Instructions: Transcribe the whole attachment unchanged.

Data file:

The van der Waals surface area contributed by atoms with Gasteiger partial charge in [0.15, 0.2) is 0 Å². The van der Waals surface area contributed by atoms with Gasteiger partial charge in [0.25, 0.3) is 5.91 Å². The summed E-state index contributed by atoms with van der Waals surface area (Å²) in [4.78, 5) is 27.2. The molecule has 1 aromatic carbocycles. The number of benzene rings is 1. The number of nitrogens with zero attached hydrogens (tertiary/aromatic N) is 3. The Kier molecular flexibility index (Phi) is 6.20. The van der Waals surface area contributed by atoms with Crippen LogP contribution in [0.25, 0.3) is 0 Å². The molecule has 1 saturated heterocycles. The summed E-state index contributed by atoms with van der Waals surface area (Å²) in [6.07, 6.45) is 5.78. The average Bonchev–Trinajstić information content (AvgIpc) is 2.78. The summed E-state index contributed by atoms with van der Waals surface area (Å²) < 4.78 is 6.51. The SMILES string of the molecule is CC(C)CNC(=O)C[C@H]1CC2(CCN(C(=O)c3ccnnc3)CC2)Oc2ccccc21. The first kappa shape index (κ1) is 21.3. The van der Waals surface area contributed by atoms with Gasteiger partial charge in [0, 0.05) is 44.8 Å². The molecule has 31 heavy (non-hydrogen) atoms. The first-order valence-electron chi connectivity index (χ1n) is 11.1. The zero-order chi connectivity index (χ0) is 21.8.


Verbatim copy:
The van der Waals surface area contributed by atoms with Gasteiger partial charge in [0.15, 0.2) is 0 Å². The van der Waals surface area contributed by atoms with Gasteiger partial charge in [0.25, 0.3) is 5.91 Å². The summed E-state index contributed by atoms with van der Waals surface area (Å²) in [4.78, 5) is 27.2. The molecule has 1 aromatic carbocycles. The number of benzene rings is 1. The number of nitrogens with zero attached hydrogens (tertiary/aromatic N) is 3. The Kier molecular flexibility index (Phi) is 6.20. The van der Waals surface area contributed by atoms with Crippen LogP contribution in [0.25, 0.3) is 0 Å². The molecule has 1 saturated heterocycles. The summed E-state index contributed by atoms with van der Waals surface area (Å²) in [6.07, 6.45) is 5.78. The average Bonchev–Trinajstić information content (AvgIpc) is 2.78. The summed E-state index contributed by atoms with van der Waals surface area (Å²) < 4.78 is 6.51. The SMILES string of the molecule is CC(C)CNC(=O)C[C@H]1CC2(CCN(C(=O)c3ccnnc3)CC2)Oc2ccccc21. The first kappa shape index (κ1) is 21.3. The van der Waals surface area contributed by atoms with Gasteiger partial charge in [0, 0.05) is 44.8 Å². The molecule has 31 heavy (non-hydrogen) atoms. The first-order valence-electron chi connectivity index (χ1n) is 11.1. The zero-order chi connectivity index (χ0) is 21.8.